Ruth: Absolutely! Absolutely! In fact there were people...It was very well attended, but there were a lot of people that said, "Why didn't you let me know, so I've started a list and you're on it, by the way.
Kim: Oh, good! Thank you!
Miss Ruth you've been backed by so many great musicians and I've probably seen most of them at Rosie O'Grady's over the years. If you could put together your dream band from all your years at Rosie's who would be in that band?
Ruth: Oh, what a great question! What a great question. And you're right, I have... It's hard to choose, because I've worked with some of the finest musicians. Top of the would have to be my dear, dear, dear Don Lord who unfortunately passed away a couple of years ago. He and I hit it off. We were a little older....no, we were a little more mature than some of the members of the band and I could relate to him and we could do numbers together without it being ludicrous.
You know. It was... when we worked together it was magic. There was just a special spark that when we worked together, and he would, he would doing anything I asked him to do. He would wear antler ears for Rudolph the Red Nosed Reindeer or he would wear an Army cap for "Boogie Woogie Bugle Boy." He would do anything, and he just had great fun. And I got to know he and his wife personally to and we had a great relationship. Okay, enough about Don Lord.
Kim: So he's on coronet?
Ruth: Oh, he's on coronet, yes. Piano would have to be Randy Morris. Drums would have to be Warren Sauer. Tuba, oh gosh there's so many... Gene Paulsen, I guess. He's been gone a number of years... Jay Mueller, too. Banjo - Boydie Bergusen. He was not the best banjo but he was Boydie and he was my special friend and I couldn't imagine being without him. Bill Allred of course, but my favorite trumbone player was George Palmer. And clarinet would be, I guess, Terry Meyers. Kent Abreo was a wonderful clarinet player but I think Terry was a better showman.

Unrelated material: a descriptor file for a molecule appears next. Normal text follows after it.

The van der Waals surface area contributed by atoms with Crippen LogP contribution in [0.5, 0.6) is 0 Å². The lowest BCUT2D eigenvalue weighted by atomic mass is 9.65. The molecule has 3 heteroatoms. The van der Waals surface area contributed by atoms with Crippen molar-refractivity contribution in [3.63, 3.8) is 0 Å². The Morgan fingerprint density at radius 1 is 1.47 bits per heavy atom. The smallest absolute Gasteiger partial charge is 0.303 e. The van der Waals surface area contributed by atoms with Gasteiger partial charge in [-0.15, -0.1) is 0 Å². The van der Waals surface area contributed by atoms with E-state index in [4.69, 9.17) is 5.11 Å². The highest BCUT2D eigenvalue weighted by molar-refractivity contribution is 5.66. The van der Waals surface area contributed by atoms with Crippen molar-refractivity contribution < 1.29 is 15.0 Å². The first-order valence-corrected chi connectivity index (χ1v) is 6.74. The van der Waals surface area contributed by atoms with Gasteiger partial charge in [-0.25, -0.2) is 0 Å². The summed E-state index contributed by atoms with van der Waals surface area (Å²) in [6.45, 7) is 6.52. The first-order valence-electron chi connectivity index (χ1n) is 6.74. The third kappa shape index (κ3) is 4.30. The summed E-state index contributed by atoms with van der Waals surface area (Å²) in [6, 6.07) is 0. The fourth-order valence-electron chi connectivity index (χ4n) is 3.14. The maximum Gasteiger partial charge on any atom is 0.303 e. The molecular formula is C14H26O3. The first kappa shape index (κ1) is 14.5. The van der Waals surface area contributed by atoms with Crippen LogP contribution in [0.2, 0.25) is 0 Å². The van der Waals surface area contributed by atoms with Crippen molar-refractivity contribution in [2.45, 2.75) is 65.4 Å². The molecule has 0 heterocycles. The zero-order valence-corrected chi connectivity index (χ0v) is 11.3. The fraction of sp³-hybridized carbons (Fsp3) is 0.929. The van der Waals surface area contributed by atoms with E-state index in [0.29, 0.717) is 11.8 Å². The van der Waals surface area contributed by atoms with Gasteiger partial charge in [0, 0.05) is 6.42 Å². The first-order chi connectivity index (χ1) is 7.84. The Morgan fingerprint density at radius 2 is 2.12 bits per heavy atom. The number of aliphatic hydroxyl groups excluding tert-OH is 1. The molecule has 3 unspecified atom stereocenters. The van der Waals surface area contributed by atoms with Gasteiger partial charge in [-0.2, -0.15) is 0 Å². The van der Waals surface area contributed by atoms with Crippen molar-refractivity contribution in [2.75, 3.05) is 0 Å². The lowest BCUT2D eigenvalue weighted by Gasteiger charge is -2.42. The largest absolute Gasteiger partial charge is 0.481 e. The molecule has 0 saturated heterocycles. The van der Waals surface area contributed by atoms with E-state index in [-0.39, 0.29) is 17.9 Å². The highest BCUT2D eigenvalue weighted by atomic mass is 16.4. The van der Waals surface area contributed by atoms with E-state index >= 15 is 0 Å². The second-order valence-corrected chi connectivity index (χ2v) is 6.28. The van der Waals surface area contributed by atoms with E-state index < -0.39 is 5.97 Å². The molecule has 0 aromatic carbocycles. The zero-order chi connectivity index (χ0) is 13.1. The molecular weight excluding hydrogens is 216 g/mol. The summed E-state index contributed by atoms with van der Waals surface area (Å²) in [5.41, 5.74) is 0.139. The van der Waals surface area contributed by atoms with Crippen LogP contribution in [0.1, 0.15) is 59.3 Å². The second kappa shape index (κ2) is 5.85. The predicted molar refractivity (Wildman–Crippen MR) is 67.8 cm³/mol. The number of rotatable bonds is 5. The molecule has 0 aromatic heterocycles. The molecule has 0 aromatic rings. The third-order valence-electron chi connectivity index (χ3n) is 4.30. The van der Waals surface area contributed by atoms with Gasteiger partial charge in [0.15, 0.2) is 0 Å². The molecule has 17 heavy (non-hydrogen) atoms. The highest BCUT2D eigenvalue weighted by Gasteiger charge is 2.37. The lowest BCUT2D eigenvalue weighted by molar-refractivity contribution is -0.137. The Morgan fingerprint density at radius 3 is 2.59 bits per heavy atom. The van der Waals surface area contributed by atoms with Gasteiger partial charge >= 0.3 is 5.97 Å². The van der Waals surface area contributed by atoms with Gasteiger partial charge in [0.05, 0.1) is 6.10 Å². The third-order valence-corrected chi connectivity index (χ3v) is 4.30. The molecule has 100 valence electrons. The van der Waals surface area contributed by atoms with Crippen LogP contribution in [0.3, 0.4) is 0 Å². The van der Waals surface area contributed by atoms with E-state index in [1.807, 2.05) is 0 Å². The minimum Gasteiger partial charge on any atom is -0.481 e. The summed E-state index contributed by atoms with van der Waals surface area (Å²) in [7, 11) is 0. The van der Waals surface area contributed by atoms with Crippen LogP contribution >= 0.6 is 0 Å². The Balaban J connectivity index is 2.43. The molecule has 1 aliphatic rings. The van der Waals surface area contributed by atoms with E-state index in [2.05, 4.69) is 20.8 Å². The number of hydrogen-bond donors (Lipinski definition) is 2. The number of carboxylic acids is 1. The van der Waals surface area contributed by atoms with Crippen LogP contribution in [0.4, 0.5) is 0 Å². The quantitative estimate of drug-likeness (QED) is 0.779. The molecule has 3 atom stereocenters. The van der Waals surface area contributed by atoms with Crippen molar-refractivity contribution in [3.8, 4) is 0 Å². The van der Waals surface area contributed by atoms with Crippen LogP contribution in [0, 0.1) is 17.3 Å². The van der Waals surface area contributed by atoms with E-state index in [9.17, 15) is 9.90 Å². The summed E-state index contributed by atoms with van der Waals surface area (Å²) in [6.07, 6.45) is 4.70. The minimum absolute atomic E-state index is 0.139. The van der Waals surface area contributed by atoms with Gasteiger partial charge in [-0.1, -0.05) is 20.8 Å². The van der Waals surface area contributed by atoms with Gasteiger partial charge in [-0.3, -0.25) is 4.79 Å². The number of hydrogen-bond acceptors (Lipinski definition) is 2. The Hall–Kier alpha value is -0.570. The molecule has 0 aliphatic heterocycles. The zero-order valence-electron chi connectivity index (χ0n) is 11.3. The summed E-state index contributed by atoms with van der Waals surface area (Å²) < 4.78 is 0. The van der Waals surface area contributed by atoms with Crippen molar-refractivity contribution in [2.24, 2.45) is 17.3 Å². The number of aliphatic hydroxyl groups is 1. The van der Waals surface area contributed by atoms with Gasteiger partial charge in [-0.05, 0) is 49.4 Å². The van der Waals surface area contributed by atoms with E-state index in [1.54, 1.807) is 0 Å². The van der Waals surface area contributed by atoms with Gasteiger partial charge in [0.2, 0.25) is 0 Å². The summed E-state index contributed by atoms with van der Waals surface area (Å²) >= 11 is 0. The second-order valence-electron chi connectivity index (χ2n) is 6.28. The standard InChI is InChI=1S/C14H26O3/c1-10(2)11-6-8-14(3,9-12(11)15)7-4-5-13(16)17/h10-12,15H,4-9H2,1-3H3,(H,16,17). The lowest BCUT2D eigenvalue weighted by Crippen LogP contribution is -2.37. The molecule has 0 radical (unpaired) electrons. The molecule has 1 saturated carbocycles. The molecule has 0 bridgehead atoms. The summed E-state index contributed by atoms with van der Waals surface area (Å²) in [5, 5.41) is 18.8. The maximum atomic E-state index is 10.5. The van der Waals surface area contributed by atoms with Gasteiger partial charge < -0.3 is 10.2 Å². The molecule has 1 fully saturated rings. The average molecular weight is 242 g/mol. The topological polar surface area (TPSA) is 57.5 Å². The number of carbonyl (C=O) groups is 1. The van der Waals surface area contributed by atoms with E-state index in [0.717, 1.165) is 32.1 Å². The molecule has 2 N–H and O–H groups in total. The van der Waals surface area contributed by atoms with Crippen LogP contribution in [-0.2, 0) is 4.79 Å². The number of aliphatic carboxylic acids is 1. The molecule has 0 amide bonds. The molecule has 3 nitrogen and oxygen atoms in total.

Kim: Kent Abreo seemed a little shy or reserved.
Ruth: Yes. I guess that's it. That would be my dream band.
Kim: Well, Miss Ruth, as we said, I went to your retirement celebration in 2000, but I know you're still performing all around Central Florida.
What are you doing and where are you performing?
Ruth: I'm still working, not as often as I would like to, but I haven't promoted myself. I kind of expected it to come to me rather than be getting out there and promoting myself which I should do. Okay, that said, I sing at retirement parks and things like that. You know, instead of the audience coming to visit me, I go to visit them now. That's what I said in one of the brochures I send out, "You've been coming to see me for 30 years, now let me come to see you and bring my band with me."
I work basically now with just a piano player, but I'm available. I've still got all the feathers and the music and all of that.
Kim: I think our family even saw you at one of the VFW Posts..
Ruth: VFW, Moose Lodge. All those kinds of organizations where my audience is. You know, I have to go where the mature folks are.